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Olympics Fuel Development of New TV Technology

August 10, 2000
On September 1 test transmissions of digital television via broadcasting satellite (BS) will begin in Japan. To coincide with these tests, home electronics manufacturers are beginning production of digital BS receivers. Soon after the broadcasts begin, on September 15 the Sydney Olympic Games will open, and TV viewers around the world will sit down to witness this festival of sport lasting more than two weeks. The Japanese electronics industry is hoping that consumersŐ desire to see clearer, digital pictures of the Olympics will push them to spring for the new technology.

Big Events and New TVs
The home electronics market has levelled off, with none of the major manufacturers seeing much growth. For that reason they are all harboring great expectations of BS digital television, a product whose future looks bright, and competition for share in the digital market is hotting up.

The history of television in Japan is inextricably linked to coverage of big events. Demand for black-and-white TV sets reached a peak in 1959, when people were keen to catch a glimpse of the wedding of Japanese Crown Prince (now Emperor) Akihito. Likewise, the Tokyo Olympics of 1964 caused color television sales to skyrocket. Looking to such events as a precedent, the home electronics industry sees the 2000 Sydney Olympics as a not-to-be-missed business opportunity that may give rise to a third wave of frenzied TV-buying and spark the full-fledged take-off of BS digital TV.

BS digital broadcasts are a step up from the analog BS broadcasts that have been around since 1989. Digital broadcasting entails converting pictures and sounds into digital signals for transmission. Digital transmissions represent a considerable advance in picture and sound quality from analog ones, allowing viewers to enjoy interference-free reception even in cars. Large amounts of data, for example text or diagrams, can be transmitted alongside the pictures and sound, giving viewers access to news and weather reports, program guides, and ticket-reservation services. Digital TV also enables viewers to interact with programs by, for example, casting votes in polls or answering quiz questions.

Experimental Transmissions Underway
On June 24 digital broadcasters began daily experimental transmissions, lasting from 6 p.m. to 9 p.m. on weekdays and from 10 a.m. to 9 p.m. on weekends, with the aim of allowing home electronics manufacturers to check that their digital TV receivers functioned correctly. People who own digital televisions or sets with special tuners can watch the programs broadcast during these test periods. One maker has timed the release of its BS digital TVs to coincide with these experimental broadcasts, which included coverage of the G8 Kyushu-Okinawa Summit that took place from July 21 to 23.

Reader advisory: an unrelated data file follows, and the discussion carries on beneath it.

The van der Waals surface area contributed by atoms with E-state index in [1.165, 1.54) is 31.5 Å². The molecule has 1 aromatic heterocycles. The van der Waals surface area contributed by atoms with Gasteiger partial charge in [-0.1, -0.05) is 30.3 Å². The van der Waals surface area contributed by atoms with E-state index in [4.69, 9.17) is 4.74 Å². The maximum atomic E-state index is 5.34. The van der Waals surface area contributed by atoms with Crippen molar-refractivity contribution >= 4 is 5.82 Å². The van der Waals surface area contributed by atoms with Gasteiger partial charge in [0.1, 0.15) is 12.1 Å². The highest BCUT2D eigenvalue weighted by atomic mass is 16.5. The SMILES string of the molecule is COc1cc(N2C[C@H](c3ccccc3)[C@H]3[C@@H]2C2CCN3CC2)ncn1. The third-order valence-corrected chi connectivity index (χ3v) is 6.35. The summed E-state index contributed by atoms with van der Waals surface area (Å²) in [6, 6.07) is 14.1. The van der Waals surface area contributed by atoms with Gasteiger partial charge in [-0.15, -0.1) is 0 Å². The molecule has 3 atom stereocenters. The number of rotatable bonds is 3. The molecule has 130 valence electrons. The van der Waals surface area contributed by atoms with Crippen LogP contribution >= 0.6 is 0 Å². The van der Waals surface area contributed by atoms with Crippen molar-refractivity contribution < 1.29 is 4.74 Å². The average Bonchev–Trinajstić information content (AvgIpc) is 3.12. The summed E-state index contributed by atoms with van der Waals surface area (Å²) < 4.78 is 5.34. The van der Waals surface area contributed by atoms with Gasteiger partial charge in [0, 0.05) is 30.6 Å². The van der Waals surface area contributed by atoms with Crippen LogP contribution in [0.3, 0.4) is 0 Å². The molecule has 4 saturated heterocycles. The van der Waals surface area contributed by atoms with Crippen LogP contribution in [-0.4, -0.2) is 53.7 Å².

From September 1 test broadcasts of BS digital TV will begin, lasting for 17 hours every day from 7 a.m. to midnight. In preparation for the start of full-fledged transmissions in December, the program content of these test broadcasts will be more rich and varied than the experimental transmissions. The prime attraction will be live coverage of the Sydney Olympics.

Current TVs Soon Obsolete?
Terrestrial television stations are also scheduled to begin digital broadcasts in 2003, and all land-based analog transmissions are scheduled to come to a halt in 2010. That would mean viewers could not use their current televisions without installing a tuner for digital broadcasts.

In other words, in the not too distant future almost all televisions currently in use in Japan may have to be replaced or upgraded. Since the number of TV sets currently in use is about 100 million, the anticipated surge in demand when that time comes is a very big incentive for electronics makers.

The home electronics industry, looking for a trailblazing product to lead it out of the doldrums, is anxious to get the digital-TV ball rolling now and see the benefits as soon as possible. That is why firms are so excited by the prospect of entering the BS digital TV market.

Industry predictions suggest that the demand created by people replacing their current TV sets with digital televisions will total 10 million sets over the next three years. Based on the price of BS digital TVs that have recently come on the market (400,000 to 500,000 yen, or 3,860 to 4,550 U.S. dollars at 110 yen to the dollar), that amounts to a huge sum in the region of 4 trillion yen (38.6 billion dollars). Of course cost-cutting is bound to bring the price of the sets down, but according to calculations by the Ministry of Posts and Telecommunications, in 2005 the value of the market for BS digital televisions (including tuners) will reach 1.7 trillion yen (15.5 billion dollars).

In order to make such a lucrative market a reality, broadcasters will have to improve the content of their programming. Since the number of channels is set to rise substantially, it will be no easy matter to produce enough programs to fill the slots and attract viewers. For that reason, TV stations and program makers are increasingly merging or otherwise pooling their resources in order to develop content more efficiently.

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Trends in JapanCopyright (c) 2000 Japan Information Network. Edited by Japan Echo Inc. based on domestic Japanese news sources. Articles presented here are offered for reference purposes and do not necessarily represent the policy or views of the Japanese Government.